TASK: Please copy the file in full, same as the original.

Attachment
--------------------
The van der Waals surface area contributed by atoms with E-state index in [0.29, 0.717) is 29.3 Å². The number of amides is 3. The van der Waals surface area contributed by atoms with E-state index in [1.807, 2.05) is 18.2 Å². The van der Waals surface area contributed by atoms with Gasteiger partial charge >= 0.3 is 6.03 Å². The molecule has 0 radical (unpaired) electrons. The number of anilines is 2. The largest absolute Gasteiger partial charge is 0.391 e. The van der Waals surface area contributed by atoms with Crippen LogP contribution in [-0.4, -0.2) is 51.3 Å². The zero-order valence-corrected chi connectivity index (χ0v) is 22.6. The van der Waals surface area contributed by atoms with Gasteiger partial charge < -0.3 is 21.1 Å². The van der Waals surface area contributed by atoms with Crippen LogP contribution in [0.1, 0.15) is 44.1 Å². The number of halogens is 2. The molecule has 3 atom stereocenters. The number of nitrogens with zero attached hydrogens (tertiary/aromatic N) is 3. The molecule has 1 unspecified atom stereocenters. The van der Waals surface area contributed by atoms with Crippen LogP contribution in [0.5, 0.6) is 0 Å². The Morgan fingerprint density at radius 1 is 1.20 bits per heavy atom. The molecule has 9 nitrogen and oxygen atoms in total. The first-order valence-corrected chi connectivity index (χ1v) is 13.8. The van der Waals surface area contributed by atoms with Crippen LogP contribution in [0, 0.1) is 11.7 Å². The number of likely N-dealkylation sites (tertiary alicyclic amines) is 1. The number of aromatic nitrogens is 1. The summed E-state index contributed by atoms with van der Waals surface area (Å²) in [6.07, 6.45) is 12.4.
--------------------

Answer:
The van der Waals surface area contributed by atoms with E-state index in [0.29, 0.717) is 29.3 Å². The number of amides is 3. The van der Waals surface area contributed by atoms with E-state index in [1.807, 2.05) is 18.2 Å². The van der Waals surface area contributed by atoms with Gasteiger partial charge >= 0.3 is 6.03 Å². The molecule has 0 radical (unpaired) electrons. The number of anilines is 2. The largest absolute Gasteiger partial charge is 0.391 e. The van der Waals surface area contributed by atoms with Crippen LogP contribution in [-0.4, -0.2) is 51.3 Å². The zero-order valence-corrected chi connectivity index (χ0v) is 22.6. The van der Waals surface area contributed by atoms with Gasteiger partial charge < -0.3 is 21.1 Å². The van der Waals surface area contributed by atoms with Crippen LogP contribution in [0.1, 0.15) is 44.1 Å². The number of halogens is 2. The molecule has 3 atom stereocenters. The number of nitrogens with zero attached hydrogens (tertiary/aromatic N) is 3. The molecule has 1 unspecified atom stereocenters. The van der Waals surface area contributed by atoms with Crippen LogP contribution in [0.5, 0.6) is 0 Å². The Morgan fingerprint density at radius 1 is 1.20 bits per heavy atom. The molecule has 9 nitrogen and oxygen atoms in total. The first-order valence-corrected chi connectivity index (χ1v) is 13.8. The van der Waals surface area contributed by atoms with Crippen LogP contribution in [0, 0.1) is 11.7 Å². The number of likely N-dealkylation sites (tertiary alicyclic amines) is 1. The number of aromatic nitrogens is 1. The summed E-state index contributed by atoms with van der Waals surface area (Å²) in [6.07, 6.45) is 12.4.